Getting started as a Remixer *

Remix64 Photo Peter Clarke

by Peter Clarke

 

Published: 16/10/2020

 

So, let's get to the business of creating a remix. If it's your first attempt, you'll probably have questions in your head which are common to most musicians embarking on their initial journey into the world of remixes.

 

Choosing a piece of SID music as your project

RKO only accepts remixes of SID music from the ‘High Voltage SID Collection’ (HVSC). So, make sure your chosen tune is in there. Next is the process of deciding just which SID to remix. This can be as simple as having a favourite SID which you’ve loved since childhood or perhaps you like a particular SID composer’s work and want to give one of their tunes your own signature.


Spy vs Spy was the first remix that I submitted to Remix64. At least it was the first that got approved. I know I made Bongo remix that didn't get approved, but I can't remember if I made that before or after Spy vs Spy. Getting a remix disapproved was of course not fun, and a slap in the face, but it made me want to get the next one right.  ..Kjetil of FASTLOADERS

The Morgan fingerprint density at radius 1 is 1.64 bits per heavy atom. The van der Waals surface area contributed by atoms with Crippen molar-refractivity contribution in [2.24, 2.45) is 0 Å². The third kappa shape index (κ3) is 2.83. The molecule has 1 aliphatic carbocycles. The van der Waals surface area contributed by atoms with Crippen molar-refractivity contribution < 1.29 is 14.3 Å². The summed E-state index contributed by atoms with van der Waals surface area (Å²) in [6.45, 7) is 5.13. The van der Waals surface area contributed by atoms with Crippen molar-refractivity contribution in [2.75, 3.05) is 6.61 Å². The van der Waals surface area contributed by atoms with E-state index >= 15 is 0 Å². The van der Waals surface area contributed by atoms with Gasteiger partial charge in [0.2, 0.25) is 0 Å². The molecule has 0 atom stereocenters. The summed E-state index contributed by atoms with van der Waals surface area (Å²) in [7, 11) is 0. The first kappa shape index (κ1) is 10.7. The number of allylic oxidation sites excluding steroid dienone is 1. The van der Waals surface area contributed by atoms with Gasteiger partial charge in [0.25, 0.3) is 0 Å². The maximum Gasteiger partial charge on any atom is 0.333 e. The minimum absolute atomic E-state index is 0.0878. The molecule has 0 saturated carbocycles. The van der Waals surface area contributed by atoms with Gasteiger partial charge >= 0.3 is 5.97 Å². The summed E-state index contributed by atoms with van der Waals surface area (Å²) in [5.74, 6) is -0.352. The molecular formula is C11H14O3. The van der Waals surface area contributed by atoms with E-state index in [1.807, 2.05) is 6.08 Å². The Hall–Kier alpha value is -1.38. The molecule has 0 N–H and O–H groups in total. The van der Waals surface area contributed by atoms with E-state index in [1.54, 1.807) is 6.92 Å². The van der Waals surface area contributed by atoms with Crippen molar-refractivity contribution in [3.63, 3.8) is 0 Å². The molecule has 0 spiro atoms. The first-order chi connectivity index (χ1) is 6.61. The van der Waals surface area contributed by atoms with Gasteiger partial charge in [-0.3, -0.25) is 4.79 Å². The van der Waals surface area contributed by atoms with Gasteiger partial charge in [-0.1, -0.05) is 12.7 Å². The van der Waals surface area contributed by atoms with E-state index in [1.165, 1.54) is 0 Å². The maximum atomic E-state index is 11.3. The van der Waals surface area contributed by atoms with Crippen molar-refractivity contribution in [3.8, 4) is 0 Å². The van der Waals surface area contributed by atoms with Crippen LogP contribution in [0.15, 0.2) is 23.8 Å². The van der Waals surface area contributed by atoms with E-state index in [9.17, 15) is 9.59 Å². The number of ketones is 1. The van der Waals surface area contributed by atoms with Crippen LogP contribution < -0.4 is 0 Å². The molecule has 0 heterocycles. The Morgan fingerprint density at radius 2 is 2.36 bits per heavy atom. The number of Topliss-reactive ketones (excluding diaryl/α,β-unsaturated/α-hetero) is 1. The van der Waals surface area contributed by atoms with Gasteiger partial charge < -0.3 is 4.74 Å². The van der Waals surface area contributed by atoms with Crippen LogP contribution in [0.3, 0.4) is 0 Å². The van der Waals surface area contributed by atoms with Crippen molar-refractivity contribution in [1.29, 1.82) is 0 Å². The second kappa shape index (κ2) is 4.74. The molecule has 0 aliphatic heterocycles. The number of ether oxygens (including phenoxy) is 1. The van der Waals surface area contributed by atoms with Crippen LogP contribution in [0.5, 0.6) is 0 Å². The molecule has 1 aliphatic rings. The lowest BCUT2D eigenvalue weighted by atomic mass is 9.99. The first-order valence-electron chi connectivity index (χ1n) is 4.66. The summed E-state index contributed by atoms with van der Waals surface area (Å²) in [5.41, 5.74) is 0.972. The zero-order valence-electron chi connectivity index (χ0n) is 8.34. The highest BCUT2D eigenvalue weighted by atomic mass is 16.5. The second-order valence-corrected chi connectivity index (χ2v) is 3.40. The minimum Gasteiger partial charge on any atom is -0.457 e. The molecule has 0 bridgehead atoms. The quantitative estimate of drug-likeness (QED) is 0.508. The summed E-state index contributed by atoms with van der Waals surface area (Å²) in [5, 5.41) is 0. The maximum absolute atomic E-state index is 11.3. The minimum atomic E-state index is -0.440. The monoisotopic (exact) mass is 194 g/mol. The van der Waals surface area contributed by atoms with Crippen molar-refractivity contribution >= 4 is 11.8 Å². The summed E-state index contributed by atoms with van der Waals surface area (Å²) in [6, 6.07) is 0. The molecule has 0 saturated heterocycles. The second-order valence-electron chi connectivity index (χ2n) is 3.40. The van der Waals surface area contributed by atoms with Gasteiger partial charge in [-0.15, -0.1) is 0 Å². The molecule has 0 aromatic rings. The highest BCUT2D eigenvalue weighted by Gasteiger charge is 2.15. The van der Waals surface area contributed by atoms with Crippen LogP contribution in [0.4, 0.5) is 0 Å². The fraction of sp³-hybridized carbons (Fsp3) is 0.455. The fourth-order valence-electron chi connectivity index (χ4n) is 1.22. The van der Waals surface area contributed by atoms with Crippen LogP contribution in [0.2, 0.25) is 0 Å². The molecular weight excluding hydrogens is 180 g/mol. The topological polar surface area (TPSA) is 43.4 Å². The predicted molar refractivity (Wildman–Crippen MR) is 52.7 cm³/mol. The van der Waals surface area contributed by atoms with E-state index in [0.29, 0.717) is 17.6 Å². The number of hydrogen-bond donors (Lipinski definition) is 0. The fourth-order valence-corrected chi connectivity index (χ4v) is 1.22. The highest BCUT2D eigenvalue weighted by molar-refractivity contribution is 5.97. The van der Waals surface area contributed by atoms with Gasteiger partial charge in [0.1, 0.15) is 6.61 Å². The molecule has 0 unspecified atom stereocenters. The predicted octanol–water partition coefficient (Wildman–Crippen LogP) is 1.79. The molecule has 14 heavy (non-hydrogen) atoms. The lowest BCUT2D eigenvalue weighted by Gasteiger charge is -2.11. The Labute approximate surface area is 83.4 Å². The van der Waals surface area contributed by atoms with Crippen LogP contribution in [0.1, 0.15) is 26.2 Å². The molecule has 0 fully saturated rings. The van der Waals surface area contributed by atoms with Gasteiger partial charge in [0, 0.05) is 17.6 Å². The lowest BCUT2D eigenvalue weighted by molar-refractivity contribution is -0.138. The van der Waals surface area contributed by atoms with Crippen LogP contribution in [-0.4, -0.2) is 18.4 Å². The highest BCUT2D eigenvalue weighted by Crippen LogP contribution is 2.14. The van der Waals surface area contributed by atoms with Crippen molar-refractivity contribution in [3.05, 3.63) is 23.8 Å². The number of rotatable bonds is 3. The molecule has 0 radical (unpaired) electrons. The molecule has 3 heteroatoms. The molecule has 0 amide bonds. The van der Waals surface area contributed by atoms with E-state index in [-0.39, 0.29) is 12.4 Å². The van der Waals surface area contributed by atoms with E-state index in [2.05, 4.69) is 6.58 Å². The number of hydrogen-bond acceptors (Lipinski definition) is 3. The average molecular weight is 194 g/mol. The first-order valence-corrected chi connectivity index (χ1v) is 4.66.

Most established remixers will tell you that the process of choosing a SID becomes harder as time goes by. There are many reasons for this and I’ll let some seasoned remixers tell you, in their own words, how & why they choose SID tunes.


My first published RKO remix was Turrican 2 Intro by Stefan Hartwig, in 2000. I chose it because it was one of my fav SIDs, it hadn’t been remixed before, and it was possible to do with the then very limited Fruity Loops software (which is now FL Studio). ..LMan


RKO / Remix 64 currently hosts over 4,000 remixes and there are some distinct favourites amongst the ranks. When it comes to choosing your first SID to remix, a little knowledge of what has been ‘covered’ already and how many times, can be valuable.


1 Top25SIDs